Post office shooting: Warning signs of domestic abuse were there
By: Noël McLaren
Family and friends of post office shooting victim, Harold Davis say the warning signs of domestic violence from ex-girlfriend Arianne Myles were evident at home.
“We actually had security remove her from the property once,” said father Harold Davis Sr.
Davis’ boss points out that the signs were also at work.
“The only thing in the world that he was scared of is her,” said Alicia Culberhouse, manager at AT&T in Riverside, where Harold worked. “That’s what he told me last week.”
But Action News has learned that the signs that could have prevented this tragic shooting may have been swept under the rug all because the victim in this case, Davis, was a man.
“Men are not as forward about talking about what’s going on in their relationships,” said Jacksonville Hubbard House CEO Ellen Siler.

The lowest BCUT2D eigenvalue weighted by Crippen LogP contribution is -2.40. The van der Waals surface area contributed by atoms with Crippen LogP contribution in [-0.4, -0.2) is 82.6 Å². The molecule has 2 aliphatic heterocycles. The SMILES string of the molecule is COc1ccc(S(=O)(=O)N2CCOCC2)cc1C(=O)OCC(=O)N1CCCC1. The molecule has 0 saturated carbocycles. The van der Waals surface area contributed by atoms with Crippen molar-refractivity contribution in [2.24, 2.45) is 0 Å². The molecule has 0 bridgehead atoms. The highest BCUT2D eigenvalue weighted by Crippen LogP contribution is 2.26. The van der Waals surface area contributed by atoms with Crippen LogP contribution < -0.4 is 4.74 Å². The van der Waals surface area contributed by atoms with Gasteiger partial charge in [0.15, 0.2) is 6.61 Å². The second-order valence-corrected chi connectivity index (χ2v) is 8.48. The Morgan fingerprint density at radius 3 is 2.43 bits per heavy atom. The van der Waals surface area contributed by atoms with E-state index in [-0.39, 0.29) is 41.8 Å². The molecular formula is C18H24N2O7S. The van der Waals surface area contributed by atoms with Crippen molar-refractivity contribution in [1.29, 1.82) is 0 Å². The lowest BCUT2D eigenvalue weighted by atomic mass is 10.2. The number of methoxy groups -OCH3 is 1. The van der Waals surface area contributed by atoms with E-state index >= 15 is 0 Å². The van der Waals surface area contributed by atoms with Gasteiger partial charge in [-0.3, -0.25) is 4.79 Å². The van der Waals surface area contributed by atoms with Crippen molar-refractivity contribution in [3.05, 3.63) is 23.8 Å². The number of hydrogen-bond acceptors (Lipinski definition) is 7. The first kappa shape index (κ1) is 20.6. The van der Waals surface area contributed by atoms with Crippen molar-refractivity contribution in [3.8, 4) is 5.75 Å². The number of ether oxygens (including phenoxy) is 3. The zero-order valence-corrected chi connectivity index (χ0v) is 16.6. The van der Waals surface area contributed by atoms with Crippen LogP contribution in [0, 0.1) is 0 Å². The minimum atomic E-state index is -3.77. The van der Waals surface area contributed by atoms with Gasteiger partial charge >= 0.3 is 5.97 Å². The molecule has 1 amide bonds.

Siler says domestic violence against men is real, and a growing problem in Jacksonville.
“Fifteen percent of the police reports locally, it is a man who is being victimized by a woman,” said Siler.
In fact, the Hubbard House counseled more than 500 men who came forward about their abuse last year.
“Every one of those men was brave enough to come forward and say ‘I’m in a bad situation’ and seek help and they’re alive today,” said Siler.
Davis’ family recalls Myles stalking their home and acting jealous.
“Looking back, that probably really did mean something was wrong,” said Davis’ father.
Signs that could have saved his life, and now serve as a warning to other men.
“Domestic violence can turn deadly at any time,” said Siler.